Employment Trends

First jobs of millionaires and billionaires

Written by Eric Titner

When we think about our futures, who among us doesn’t dream of following in the footsteps of rich and successful people? You might be shocked to discover what some of these amazingly wealthy people did for their first jobs. Let’s take a closer look.

A study conducted by the sales recruitment specialist company Aaron Wallis revealed that the most common first job amongst the billionaire crowd is a salesperson. Approximately 10% of these fabulously wealthy folks started out in the world of sales, which stands to reason—this position allows individuals to build their negotiating and deal-brokering skills, learn how to be persuasive in the face of overwhelming negative odds, and discover the value of persistence, which are common traits of successful people. Financial investor George Soros, entrepreneur Mark Cuban, and Dell founder Michael Dell can be counted amongst those who got their start as salespeople.

Other common first jobs of the ultra wealthy include stock traders (Carlos Slim Helu, telecom magnate), engineers (Mikhail Fridman, business magnate), accountants (Phil Knight, co-founder of Nike), and software developers (Bill Gates, co-founder of Microsoft), but the list is surprisingly robust—you can practically name any job and it’s likely that at least one millionaire or billionaire got his or her start doing that.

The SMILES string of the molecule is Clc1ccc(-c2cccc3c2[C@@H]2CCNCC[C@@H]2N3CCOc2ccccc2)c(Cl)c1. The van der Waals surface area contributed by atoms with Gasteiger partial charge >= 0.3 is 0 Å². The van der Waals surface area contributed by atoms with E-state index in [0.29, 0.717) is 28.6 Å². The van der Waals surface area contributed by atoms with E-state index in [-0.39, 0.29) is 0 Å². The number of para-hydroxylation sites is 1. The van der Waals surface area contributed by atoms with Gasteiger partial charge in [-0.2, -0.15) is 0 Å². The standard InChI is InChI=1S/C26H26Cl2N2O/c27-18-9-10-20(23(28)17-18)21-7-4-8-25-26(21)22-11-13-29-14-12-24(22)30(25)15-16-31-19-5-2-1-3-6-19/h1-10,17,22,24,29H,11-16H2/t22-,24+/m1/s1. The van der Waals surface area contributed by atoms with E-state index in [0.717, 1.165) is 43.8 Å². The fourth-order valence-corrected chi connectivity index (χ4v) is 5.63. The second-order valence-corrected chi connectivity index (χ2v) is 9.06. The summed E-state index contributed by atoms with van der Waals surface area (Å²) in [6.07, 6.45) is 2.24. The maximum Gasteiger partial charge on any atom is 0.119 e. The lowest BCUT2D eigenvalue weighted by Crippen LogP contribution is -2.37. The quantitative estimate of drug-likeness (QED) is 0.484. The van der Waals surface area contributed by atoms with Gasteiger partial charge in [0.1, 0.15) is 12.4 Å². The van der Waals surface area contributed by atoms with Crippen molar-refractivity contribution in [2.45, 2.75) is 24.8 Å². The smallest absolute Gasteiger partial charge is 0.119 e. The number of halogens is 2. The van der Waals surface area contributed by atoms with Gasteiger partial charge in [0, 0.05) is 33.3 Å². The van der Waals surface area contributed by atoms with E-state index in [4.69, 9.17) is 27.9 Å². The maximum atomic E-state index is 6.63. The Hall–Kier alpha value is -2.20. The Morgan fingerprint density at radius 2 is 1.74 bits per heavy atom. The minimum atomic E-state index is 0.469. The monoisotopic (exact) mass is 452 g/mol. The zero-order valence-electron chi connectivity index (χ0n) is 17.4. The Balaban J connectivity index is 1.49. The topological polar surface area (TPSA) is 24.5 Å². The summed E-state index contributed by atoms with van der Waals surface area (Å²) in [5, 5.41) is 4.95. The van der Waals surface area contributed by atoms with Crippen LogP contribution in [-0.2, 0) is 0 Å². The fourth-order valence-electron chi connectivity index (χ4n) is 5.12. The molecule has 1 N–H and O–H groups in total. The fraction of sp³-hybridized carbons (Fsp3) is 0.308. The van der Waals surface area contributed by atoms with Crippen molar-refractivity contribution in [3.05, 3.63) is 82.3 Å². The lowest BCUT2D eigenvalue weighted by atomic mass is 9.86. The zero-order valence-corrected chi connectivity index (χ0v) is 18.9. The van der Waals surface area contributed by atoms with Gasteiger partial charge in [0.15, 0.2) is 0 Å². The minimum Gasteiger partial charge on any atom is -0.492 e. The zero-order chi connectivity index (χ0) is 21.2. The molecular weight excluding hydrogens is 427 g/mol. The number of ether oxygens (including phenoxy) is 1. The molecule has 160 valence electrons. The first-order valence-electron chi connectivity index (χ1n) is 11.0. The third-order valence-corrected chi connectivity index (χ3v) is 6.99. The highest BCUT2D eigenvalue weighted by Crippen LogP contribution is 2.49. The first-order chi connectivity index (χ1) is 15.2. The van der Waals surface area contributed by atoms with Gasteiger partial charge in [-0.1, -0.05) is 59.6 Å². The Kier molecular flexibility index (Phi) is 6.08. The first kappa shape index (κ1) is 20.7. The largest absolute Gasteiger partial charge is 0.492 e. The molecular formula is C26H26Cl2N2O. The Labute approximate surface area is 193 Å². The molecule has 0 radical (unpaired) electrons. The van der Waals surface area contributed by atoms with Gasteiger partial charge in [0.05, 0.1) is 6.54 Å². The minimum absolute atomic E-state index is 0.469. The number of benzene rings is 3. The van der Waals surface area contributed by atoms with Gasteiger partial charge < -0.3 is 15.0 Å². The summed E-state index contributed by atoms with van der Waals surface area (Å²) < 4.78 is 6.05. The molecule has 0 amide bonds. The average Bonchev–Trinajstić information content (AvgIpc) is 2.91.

Have these rich folks typically stayed within the fields that they started in and made their fortunes there? Well, sometimes they do, like Mark Zuckerberg, whose first job was starting Facebook. However, more often than not their first jobs have little to do with how they made their money. Amancio Ortega, founder of fashion mega-brand Zara, started out as a shop hand for a shirtmaker.

Since education and career path are often intertwined for most folks, let’s take a look at a few other interesting statistics from the Aaron Wallis study. Among 100 of the world’s top billionaires, approximately 30% inherited or worked for family businesses, 53% worked for other businesses, and 17% actually started their own businesses. Around 75% obtained a college degree, with the mostly commonly pursued academic path being engineering (22%). Business and accounting degrees are also popular among this economically elite group.

So, what’s the takeaway from this look at the first jobs of millionaires and billionaires? The truth is, many of us dream of becoming wealthy and wildly successful, but may have assumed that it’s a path that’s not open to us. Think again! Clearly, the road to riches for many successful millionaires and billionaires didn’t start off paved in gold. This is good news for you if you feel as if you haven’t quite found your professional niche just yet. The road to success can start from any location!

About the author

Eric Titner

Eric is a NYC-based editor and writer, with years of experience in career-focused content development across a wide range of industries.